Environment

'The water turned brown while I was in it': Sewage pollution rises by more than 80% in a year

Water companies have pledged to minimise sewage discharges into UK seas and rivers - but new data has revealed a shocking rise in incidents.

Just 14 per cent of England's rivers are deemed to be in "good" ecological condition. (Photo: © Anthony Harrison (cc-by-sa/2.0)

Sewage pollution into Britain’s seas has increased by almost 90 per cent in the past year despite pledges from water companies to end the harmful practice.

A new report from campaign group Surfers Against Sewage (SAS) has revealed a dramatic increase in pollution incidents, with waters designated as of “good” and “excellent” quality the worst-affected. 

Their findings come just weeks after the government voted through an amendment to the Environment Bill which vowed to place a duty on water companies to reduce sewage discharges.

Hugo Tagholm, chief executive of SAS, said the group’s findings were “outrageous, but not surprising”, with the government “having so far failed to take concrete action” on sewage pollution.

Sewage pollution in Britain’s waterways has been ongoing for several years, with water companies discharging raw sewage into rivers and seas to avoid the material backing up into people’s homes. 

Water companies are able to get permits for this purpose, but they are currently at the centre of a large investigation by the Environment Agency and Ofwat over allegations of illegal raw sewage discharges

Sewage spills are dangerous for human health as well as animal, plant and aquatic life. Just 14 per cent of England’s rivers were rated as being in “good” ecological condition last year.

SAS’s report examined the number of sewage discharge notifications recorded between October 2020 and September 2021, finding that there were 5,517 incidents in total – 87.6 per cent more than in the previous year. 

The group says that this estimate is likely to be “conservative” due to the fact that data is only available for coastal waters plus some water companies only provide data during the bathing season. 

Their analysis also cast doubt on the current ratings system used to determine the quality of bathing waters, finding a higher average number of sewage overflow discharges notifications at locations classified as ‘excellent’ (10 warnings) and ‘good’ (16 warnings) than locations classified ‘sufficient’ (5 warnings) and ‘poor’ (4 warnings).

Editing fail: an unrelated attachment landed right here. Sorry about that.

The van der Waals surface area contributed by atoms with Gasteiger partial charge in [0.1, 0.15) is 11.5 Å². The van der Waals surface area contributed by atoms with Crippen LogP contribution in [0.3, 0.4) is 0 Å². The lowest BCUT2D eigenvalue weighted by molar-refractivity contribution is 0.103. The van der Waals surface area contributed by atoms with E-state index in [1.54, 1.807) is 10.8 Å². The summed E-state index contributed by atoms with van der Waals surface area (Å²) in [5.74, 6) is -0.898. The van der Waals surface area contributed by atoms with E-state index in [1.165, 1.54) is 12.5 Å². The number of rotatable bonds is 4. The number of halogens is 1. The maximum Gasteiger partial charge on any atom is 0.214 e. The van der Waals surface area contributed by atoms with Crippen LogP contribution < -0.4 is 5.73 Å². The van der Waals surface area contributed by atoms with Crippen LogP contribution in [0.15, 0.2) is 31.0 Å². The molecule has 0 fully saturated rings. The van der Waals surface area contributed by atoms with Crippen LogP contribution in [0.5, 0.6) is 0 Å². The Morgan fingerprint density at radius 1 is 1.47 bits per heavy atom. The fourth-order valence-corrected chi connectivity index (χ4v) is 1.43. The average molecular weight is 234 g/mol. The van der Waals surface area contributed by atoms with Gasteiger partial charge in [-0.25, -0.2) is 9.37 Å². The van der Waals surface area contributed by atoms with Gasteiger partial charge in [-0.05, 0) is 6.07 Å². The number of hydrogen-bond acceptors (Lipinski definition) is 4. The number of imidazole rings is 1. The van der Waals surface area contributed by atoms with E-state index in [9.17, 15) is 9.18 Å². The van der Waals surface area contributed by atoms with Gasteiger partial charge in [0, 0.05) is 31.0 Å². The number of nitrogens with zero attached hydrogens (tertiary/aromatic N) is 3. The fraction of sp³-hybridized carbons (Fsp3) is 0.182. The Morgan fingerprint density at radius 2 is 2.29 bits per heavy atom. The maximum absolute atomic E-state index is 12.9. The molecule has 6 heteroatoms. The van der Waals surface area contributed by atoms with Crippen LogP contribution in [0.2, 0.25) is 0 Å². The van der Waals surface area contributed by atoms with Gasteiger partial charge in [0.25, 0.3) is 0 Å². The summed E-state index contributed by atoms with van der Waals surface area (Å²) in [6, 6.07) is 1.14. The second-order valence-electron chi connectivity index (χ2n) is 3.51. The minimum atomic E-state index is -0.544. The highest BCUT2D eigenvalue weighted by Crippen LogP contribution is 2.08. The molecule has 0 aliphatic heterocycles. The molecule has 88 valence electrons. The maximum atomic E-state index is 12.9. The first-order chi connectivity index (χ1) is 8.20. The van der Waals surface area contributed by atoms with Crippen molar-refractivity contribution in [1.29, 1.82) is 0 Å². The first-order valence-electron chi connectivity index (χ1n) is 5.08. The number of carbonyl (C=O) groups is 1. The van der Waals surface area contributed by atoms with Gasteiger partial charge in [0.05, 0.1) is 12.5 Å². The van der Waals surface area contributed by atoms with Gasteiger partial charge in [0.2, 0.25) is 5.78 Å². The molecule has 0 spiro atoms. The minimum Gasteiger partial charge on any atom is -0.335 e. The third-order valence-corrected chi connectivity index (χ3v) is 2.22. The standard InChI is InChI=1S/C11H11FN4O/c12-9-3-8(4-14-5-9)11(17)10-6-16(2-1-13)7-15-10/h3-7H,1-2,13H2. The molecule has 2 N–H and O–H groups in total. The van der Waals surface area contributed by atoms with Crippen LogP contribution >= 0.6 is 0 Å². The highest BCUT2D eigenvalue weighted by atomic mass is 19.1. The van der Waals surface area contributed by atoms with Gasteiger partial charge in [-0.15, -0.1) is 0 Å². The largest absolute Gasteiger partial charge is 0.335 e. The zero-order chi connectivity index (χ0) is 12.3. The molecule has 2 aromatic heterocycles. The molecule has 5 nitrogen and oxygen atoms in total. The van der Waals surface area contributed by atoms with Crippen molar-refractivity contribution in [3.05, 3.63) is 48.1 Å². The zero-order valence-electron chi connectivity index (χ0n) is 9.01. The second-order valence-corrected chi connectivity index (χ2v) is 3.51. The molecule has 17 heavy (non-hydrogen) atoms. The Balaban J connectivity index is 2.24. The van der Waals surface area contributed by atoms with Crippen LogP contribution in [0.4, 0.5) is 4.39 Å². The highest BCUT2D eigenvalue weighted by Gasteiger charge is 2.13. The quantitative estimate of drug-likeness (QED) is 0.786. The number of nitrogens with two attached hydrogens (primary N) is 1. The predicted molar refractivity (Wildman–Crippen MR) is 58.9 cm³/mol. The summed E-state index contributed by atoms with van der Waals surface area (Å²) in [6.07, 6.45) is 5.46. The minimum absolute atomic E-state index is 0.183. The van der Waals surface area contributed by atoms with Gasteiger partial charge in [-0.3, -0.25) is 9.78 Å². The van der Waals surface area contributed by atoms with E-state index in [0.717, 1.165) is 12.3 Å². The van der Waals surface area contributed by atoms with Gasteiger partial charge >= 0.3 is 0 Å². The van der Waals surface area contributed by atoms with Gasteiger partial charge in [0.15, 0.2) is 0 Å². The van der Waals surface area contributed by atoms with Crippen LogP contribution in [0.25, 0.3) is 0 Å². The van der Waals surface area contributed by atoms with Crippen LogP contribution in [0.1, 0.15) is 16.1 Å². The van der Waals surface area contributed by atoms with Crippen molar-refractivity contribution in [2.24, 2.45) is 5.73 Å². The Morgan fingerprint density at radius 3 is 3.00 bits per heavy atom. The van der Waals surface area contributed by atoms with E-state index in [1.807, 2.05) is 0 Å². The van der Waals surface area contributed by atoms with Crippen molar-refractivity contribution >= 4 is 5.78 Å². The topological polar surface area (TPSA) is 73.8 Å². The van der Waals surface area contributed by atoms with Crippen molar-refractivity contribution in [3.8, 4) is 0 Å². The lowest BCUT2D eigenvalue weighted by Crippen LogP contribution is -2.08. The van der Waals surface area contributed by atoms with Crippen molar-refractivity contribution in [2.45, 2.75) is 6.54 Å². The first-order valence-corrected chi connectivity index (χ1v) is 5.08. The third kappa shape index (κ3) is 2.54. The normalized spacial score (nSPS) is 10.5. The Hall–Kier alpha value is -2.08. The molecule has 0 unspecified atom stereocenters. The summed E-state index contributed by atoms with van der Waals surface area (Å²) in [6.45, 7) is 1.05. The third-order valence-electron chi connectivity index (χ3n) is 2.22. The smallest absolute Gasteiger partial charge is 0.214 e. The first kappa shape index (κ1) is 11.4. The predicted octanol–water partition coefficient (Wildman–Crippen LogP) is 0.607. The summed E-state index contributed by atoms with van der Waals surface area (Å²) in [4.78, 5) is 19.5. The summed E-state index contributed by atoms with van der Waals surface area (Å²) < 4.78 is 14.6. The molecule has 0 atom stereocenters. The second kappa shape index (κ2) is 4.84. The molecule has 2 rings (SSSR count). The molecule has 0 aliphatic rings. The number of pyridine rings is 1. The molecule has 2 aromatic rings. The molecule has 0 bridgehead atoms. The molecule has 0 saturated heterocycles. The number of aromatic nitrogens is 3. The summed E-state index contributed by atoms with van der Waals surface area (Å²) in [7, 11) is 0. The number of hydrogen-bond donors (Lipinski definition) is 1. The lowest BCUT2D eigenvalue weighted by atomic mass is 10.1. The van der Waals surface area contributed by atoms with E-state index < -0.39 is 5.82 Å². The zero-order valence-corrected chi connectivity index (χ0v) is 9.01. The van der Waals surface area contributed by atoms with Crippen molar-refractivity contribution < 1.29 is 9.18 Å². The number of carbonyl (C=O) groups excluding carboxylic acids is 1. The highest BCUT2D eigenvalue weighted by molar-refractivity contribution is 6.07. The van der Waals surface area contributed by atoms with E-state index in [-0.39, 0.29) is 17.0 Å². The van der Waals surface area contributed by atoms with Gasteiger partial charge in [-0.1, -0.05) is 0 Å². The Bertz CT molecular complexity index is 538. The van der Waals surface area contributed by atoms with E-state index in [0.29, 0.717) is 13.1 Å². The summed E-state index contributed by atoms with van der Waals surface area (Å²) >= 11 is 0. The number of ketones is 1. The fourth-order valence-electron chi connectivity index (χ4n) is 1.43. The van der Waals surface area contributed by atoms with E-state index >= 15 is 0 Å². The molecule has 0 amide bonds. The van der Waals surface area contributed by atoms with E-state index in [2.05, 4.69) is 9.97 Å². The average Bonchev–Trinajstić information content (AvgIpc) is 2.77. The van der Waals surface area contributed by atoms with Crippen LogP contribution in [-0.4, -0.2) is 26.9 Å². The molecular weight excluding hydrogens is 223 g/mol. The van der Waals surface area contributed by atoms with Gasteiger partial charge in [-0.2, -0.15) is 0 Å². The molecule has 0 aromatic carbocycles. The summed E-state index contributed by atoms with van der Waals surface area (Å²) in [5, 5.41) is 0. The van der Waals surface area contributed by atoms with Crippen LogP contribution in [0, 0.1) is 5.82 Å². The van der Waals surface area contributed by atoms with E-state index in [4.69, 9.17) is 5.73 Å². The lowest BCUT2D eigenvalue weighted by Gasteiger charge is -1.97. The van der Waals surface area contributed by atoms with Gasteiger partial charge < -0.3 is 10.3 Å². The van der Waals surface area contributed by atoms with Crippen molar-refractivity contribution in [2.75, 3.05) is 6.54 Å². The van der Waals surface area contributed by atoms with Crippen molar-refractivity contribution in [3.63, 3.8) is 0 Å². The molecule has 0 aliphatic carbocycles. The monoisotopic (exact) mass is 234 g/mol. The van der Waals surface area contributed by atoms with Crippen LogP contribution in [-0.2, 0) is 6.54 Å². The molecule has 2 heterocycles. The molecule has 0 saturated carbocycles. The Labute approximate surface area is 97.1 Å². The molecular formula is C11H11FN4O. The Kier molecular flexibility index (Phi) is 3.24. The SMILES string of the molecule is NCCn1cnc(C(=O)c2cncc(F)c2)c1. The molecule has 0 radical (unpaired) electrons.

Harry Briggs, a regular surfer based in south-west England, has witnessed the dire state of sewage pollution first-hand, recalling one instance where “the water turned brown while I was in it”.

Recently, after surfing in “completely brown water” in Devon, he suffered with painful earache which later developed into residual tinnitus. He believes the pollution may have been responsible. 

If the wider public was aware of just how bad the problem is, he says, “it would shock people”

“This is the 21st century, not the 19th. We have the means to do something about this,” he said.

Briggs isn’t alone in falling ill after entering polluted water. SAS’s study also examined the correlation between discharge notifications and instances of people falling ill after entering the water. 

Their analysis found that one in three reports of illness after bathing were correlated with a pollution event in the same area.

Tagholm said of the report: “Time and time again, governments have claimed concern over the pollution of rivers and seas, but have so far failed to take concrete action to change the status quo.

“The fact is, water companies continue to increase profits whilst causing catastrophic damage to river and coastal ecosystems, with limited consequences.

“Why should ordinary people bear the brunt of this greed whilst providers continue to decimate our natural environment?  

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